After more than 50 years of armed conflict with the Colombian government, the leftist rebels of the Revolutionary Armed Forces of Colombia (FARC) have officially handed over their weapons in accordance with last year's peace deal.
The handover was marked with an official ceremony in Colombia, attended by President Juan Manuel Santos and FARC leader Rodrigo Londono at a camp near the municipality of Mesetas in the department of Meta, at one of the group's demobilization camps.
"The FARC has committed to tell the truth and make reparations," Santos, who won a Nobel Peace Prize for helping forge the accord, said on Twitter. "There will be justice and guarantees for all victims."
FARC commander Rodrigo Londono, better known as "Timochenko," said in a speech that the peace deal means "farewell to war, farewell to arms - welcome to peace!"
UN mission chief Jean Arnault, meanwhile, confirmed that 6,803 FARC fighters had turned in "the entirety of the FARC's registered individual arms" - a total of 7,132 weapons. The number, however, excluded some arms that were exempted from the deal for transitional security at rebel demobilization camps until August 1.
Transition into civilian life
The FARC peace deal is seen as a key part of ongoing efforts to end the territorial and ideological conflicts in Colombia. The accord had at first been narrowly rejected by Colombians in a referendum last year before it was redrafted and pushed through congress.
The former FARC rebels are now due to make the transition into civilian life in Colombia, and their movement will transform into a political party after a congress slated for August.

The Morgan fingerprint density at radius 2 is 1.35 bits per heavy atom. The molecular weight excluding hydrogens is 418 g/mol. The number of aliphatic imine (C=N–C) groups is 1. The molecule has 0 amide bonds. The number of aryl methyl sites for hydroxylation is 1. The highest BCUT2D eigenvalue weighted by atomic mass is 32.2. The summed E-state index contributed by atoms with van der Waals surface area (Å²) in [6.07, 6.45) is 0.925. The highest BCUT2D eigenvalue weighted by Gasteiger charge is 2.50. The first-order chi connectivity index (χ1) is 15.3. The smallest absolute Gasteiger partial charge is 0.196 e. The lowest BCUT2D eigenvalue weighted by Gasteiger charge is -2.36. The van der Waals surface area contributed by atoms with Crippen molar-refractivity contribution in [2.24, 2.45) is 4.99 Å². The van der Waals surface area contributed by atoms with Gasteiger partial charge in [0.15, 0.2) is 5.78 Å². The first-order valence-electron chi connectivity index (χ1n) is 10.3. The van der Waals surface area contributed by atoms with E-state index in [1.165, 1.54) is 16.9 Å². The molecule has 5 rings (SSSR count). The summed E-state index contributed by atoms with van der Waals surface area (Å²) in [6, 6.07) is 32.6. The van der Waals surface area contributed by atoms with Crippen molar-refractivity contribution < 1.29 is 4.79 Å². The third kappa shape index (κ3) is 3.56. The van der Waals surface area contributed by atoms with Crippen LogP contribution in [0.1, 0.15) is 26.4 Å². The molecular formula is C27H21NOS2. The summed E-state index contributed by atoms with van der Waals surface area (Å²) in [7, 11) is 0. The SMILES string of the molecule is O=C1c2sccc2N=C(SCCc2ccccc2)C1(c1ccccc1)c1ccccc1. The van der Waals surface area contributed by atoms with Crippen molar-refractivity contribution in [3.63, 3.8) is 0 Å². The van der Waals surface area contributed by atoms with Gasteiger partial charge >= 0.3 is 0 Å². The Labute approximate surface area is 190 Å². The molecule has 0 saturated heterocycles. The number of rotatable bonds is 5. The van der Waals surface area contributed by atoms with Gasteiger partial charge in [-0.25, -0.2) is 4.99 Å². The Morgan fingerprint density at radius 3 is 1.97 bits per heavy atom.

Some of them will get amnesty or reduced sentences for crimes committed during the conflict.
The FARC has pledged to use its assets to compensate victims. However, critics such as conservative political leader Alvaro Uribe said that the peace accord was too lenient on FARC members.
Not a guarantor of peace
The FARC and the government have also promised to stamp out the rampant drug production that had fueled the conflict for decades. The state promised to develop alternative sources of revenue for growers of coca - the raw ingredient used in the production of cocaine.
The conflict has left at least 260,000 people dead, more than 60,000 missing and seven million displaced. Peace with the FARC, however, is unlikely to end violence in Colombia as other combatant groups like the leftist National Liberation Army (ELN) and the Revolutionary People's Movement (MRP) continue their armed struggle against the government.
Santos meanwhile says he wanted to seal a "complete peace" by reaching a deal with the ELN, which has some 1,500 members.
The ELN started talks with the government in February, but has been blamed for ongoing confrontations with state forces.
ss/gsw (AFP, dpa, Reuters)